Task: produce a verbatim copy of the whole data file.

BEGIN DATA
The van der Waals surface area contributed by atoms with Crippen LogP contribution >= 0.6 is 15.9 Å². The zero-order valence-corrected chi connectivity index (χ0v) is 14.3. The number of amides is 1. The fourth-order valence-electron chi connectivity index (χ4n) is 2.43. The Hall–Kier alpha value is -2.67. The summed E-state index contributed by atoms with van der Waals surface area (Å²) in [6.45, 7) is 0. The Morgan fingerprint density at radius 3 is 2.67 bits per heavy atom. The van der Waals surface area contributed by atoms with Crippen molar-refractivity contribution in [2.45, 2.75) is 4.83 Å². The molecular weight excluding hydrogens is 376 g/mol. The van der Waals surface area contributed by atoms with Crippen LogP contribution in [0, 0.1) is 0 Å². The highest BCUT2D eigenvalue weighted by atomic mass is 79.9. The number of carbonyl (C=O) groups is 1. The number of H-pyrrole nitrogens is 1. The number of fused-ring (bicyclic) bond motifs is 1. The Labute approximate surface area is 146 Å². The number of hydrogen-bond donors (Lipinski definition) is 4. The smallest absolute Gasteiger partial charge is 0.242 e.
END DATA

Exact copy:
The van der Waals surface area contributed by atoms with Crippen LogP contribution >= 0.6 is 15.9 Å². The zero-order valence-corrected chi connectivity index (χ0v) is 14.3. The number of amides is 1. The fourth-order valence-electron chi connectivity index (χ4n) is 2.43. The Hall–Kier alpha value is -2.67. The summed E-state index contributed by atoms with van der Waals surface area (Å²) in [6.45, 7) is 0. The Morgan fingerprint density at radius 3 is 2.67 bits per heavy atom. The van der Waals surface area contributed by atoms with Crippen molar-refractivity contribution in [2.45, 2.75) is 4.83 Å². The molecular weight excluding hydrogens is 376 g/mol. The van der Waals surface area contributed by atoms with Crippen LogP contribution in [0, 0.1) is 0 Å². The highest BCUT2D eigenvalue weighted by atomic mass is 79.9. The number of carbonyl (C=O) groups is 1. The number of H-pyrrole nitrogens is 1. The number of fused-ring (bicyclic) bond motifs is 1. The Labute approximate surface area is 146 Å². The number of hydrogen-bond donors (Lipinski definition) is 4. The smallest absolute Gasteiger partial charge is 0.242 e.